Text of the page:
[Python-ideas] Tweaking closures and lexical scoping to include the function being defined
ron3200 at gmail.com
Sun Oct 2 19:05:17 CEST 2011
On Sun, 2011-10-02 at 09:38 -0400, Nick Coghlan wrote:
> On Sun, Oct 2, 2011 at 2:29 AM, Ron Adam <ron3200 at gmail.com> wrote:
> > On Sat, 2011-10-01 at 22:11 -0400, Nick Coghlan wrote:
> > +1 on all of the zen statements of course.
> > I think you made a fine case for being careful and mindful about this
> > stuff. :-)
> Heh, even if nothing else comes out of these threads, I can be happy
> with helping others to learn how to look at this kind of question from
> multiple angles without getting too locked in to one point of view
> (and getting more practice at doing so, myself, of course!)
Yes, that's a very zen way to look at it. +1
Keeping that larger picture in mind, while sorting though various
smaller options is challenging. Hopefully in the end, the best
solution, (which may include doing nothing), will be sorted out.
> > One way to think of this is, Private, Shared, and Public, name spaces.
> > Private and Public are locals and globals, and are pretty well
> > supported, but Shared names spaces, (closures or otherwise) are not well
> > supported.
> > I think the whole concept of explicit shared name spaces, separate from
> > globals and locals is quite important and should be done carefully. I
> > don't think it is just about one or two use-cases that a small tweak
> > will cover.
> "not well supported" seems a little too harsh in the post PEP 3104
> 'nonlocal' declaration era.
I think the introspection tools you want will help.
hmm... what about the vars() function? (I tend to forget that one)
vars([object]) -> dictionary
Without arguments, equivalent to locals().
With an argument, equivalent to object.__dict__.
Could we extend that to see closures and scope visible names?
> If we look at the full suite of typical
> namespaces in Python, we currently have the following (note that
> read/write and read-only refer to the name bindings themselves -
> mutable objects can obviously still be modified for a reference that
> can't be rebound):
> Locals: naturally read/write
> Function state variables (aka default argument values): naturally
> read-only, very hard to rebind since this namespace is completely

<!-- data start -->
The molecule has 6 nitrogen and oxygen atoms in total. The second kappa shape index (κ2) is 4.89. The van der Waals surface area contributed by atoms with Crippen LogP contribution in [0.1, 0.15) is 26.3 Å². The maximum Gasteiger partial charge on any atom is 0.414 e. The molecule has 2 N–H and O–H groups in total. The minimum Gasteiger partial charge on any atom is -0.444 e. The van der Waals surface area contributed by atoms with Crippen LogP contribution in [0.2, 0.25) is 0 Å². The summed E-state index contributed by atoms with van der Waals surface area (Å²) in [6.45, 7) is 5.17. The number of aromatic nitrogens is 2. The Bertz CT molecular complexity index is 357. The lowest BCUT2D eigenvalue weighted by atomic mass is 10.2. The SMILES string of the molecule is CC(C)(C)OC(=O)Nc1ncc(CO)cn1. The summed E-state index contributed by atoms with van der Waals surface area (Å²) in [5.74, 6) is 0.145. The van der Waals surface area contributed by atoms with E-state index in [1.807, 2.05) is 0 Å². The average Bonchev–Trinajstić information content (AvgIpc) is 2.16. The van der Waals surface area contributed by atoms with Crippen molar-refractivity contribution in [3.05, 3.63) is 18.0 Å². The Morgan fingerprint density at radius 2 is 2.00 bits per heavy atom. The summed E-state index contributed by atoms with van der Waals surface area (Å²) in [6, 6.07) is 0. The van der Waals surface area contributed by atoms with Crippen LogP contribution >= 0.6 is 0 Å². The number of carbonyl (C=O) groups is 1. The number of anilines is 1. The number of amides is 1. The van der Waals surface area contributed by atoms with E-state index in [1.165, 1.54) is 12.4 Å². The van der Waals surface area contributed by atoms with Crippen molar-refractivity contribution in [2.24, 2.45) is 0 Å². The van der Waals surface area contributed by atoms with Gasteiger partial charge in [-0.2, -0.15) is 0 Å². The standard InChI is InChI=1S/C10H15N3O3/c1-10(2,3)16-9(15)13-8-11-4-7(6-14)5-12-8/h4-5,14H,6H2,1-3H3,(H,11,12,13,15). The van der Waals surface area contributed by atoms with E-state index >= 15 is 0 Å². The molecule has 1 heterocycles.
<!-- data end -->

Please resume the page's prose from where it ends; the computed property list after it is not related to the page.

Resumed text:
> anonymous in normal usage
> Lexically scoped non-locals: naturally read-only, writable with
> nonlocal declaration
> Module globals: within functions in module, naturally read-only,
> writable with global declaration. At module level, naturally
> read/write. From outside the module, naturally read/write via module
> Process builtins: naturally read-only, writable via "import builtins"
> and attribute assignment
> Instance variables: in methods, naturally read/write via 'self' object
> Class variables: in instance methods, naturally read-only, writable
> via 'type(self)' or 'self.__class__'. Naturally read/write in class
> methods via 'cls', 'klass' or 'class_' object.
> Of those, I would put lexical scoping, function state variables and
> class variables in the 'shared' category - they aren't as contained as
> locals and instance variables, but they aren't as easy to access as
> module globals and process builtins, either.
I think it may be easier to classify them in terms of how they are
Cell based names spaces:
Dictionary based names spaces:
If vars() could get closures, What exactly would it do and how would
the output look?
Would it indicate which was free variables, from cell variables?
[clipped literal parts, for now]
> > While its very interesting to try to find a solution, I am also
> > concerned about what this might mean in the long term. Particularly we
> > will see more meta programming. Being able to initiate an object from
> > one or more other objects can be very nice. Python does that sort of
> > thing all over the place.
> I'm not sure I understand what you mean in your use of the term
> 'meta-programming' here. The biggest danger to my mind is that we'll
> see more true process-level globals as state on top-level functions,
> and those genuinely *can* be problematic (but also very useful, which
> is why C has them). It's really no worse than class variables, though.
I'm thinking of automated program generation. A programming language
that has a lot of hard syntax without a way to do the same things in a
dynamic way makes it harder to do that. You pretty much have to resort
to exec and eval in those cases. Or avoid those features.
> The other objection to further enhancing the power of functions to
> maintain state is that functions aren't naturally decomposable the way
> classes are - if an algorithm is written cleanly as methods on a
> class, then you can override just the pieces you need to modify while
> leaving the overall structure intact. For functions, it's much harder
> to do the same thing (hence generators, coroutines and things like the
> visitor pattern when walking data structures).
I would like very much for functions to be a bit more decomposable.
> My main counters to those objections are that:
> 1. Any feature of this new proposal can already be done with explicit
> closures or the default argument hack. While usage may increase
> slightly with an officially blessed syntax, I don't expect that to
> happen to any great extent - I'm more hoping that over time, the
> default argument hack usages would get replaced
The part I like is that it removes a part of functions signatures, which
I think are already over extended. Although, only a small part.
> 2. When an algorithm inevitably runs up against the practical limits
> of any new syntax, the full wealth of Python remains available for
> refactoring (e.g. by upgrading to a full class or closure)
I agree, any solution should be compared to an alternative non-syntax
way of doing it.
All very interesting...
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